Imagine you shove someone in the street and they fall to the floor. By the letter of the law this is assault and you should face prosecution for your actions.
Then imagine that the same person has a heart attack over an hour later and dies. You would be incredibly unlucky, but you would not be liable for manslaughter.
As simplistic as it may sound, this simple scenario needs to be kept in mind when assessing the case of Ian Tomlinson. I am not one to pull punches when it comes to criticising the Met police and I was not in favour of the kettling techniques used during the G20 protests. But to compare Tomlinson to Jean Charles De Menezes is simply ridiculous.
I am pleased to see that the Guardian tracked down and published the footage showing the assault on Tomlinson, and as a result the incident has been reported to the IPCC. The following material has come to symbolise the frustration of the thousands of protesters caught in the kettle:
But lets not get carried away. This will not be an albatross around Sir Paul Stephenson’s neck like De Menezes was for Ian Blair. As far as the IPCC is concerned, I find myself thinking cynical thoughts: “If they didn’t take any significant action over shooting an innocent man to death, are they really going to act over a man who was shoved to the floor and died 85 minutes later?” Most likely, this investigation will drag on for months and will be resolved quietly after the public has long forgotten about it.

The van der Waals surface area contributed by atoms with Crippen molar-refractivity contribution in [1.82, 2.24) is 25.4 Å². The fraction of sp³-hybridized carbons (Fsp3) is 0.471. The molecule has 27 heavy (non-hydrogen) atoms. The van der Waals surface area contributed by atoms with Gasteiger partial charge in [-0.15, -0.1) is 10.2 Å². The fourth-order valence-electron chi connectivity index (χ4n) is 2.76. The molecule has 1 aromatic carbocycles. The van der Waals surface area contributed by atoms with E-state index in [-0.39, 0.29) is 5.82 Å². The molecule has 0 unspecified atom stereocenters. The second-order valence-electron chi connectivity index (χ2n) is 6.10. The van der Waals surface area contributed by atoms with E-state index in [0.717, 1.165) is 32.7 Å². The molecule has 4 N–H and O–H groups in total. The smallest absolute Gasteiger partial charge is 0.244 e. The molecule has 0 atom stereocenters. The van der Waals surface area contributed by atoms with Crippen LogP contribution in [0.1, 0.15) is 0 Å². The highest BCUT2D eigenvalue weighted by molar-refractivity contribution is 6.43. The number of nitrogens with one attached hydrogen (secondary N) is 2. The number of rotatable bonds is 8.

The media has performed a great service in bringing this evidence to public attention, as Morwenna Coniam argues, but blowing this out of proportion would be a gross disservice to the Metropolitan police, despite their many shortcomings. It seems that many are trying to use this incident as a stick to beat the police with, but it’s just not a big enough stick.
Tomlinson was an innocent man who got caught up in the action, but he is no De Menezes as the police attack cannot be clearly linked to his death and a second post-mortem will surely confirm this. Despite the advances in citizen journalism, it’s a shame that no-one has found a more relevant example to illustrate the full extent of the violence that occurred on the streets of central London last week.